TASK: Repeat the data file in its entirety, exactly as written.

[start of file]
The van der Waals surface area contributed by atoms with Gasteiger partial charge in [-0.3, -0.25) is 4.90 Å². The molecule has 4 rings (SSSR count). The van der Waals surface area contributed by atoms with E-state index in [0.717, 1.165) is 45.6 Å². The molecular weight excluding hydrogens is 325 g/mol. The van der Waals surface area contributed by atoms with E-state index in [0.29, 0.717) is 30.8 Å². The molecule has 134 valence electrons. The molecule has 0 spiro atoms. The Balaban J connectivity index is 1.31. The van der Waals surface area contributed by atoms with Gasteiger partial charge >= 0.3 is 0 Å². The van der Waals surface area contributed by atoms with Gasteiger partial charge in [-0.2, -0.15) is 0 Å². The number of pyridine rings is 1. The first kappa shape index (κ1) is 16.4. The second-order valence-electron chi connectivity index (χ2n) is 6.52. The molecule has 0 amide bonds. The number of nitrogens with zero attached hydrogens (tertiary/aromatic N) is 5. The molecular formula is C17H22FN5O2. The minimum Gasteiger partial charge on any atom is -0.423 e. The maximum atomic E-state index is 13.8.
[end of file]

The van der Waals surface area contributed by atoms with Gasteiger partial charge in [-0.3, -0.25) is 4.90 Å². The molecule has 4 rings (SSSR count). The van der Waals surface area contributed by atoms with E-state index in [0.717, 1.165) is 45.6 Å². The molecular weight excluding hydrogens is 325 g/mol. The van der Waals surface area contributed by atoms with E-state index in [0.29, 0.717) is 30.8 Å². The molecule has 134 valence electrons. The molecule has 0 spiro atoms. The Balaban J connectivity index is 1.31. The van der Waals surface area contributed by atoms with Gasteiger partial charge >= 0.3 is 0 Å². The van der Waals surface area contributed by atoms with Gasteiger partial charge in [-0.2, -0.15) is 0 Å². The number of pyridine rings is 1. The first kappa shape index (κ1) is 16.4. The second-order valence-electron chi connectivity index (χ2n) is 6.52. The molecule has 0 amide bonds. The number of nitrogens with zero attached hydrogens (tertiary/aromatic N) is 5. The molecular formula is C17H22FN5O2. The minimum Gasteiger partial charge on any atom is -0.423 e. The maximum atomic E-state index is 13.8.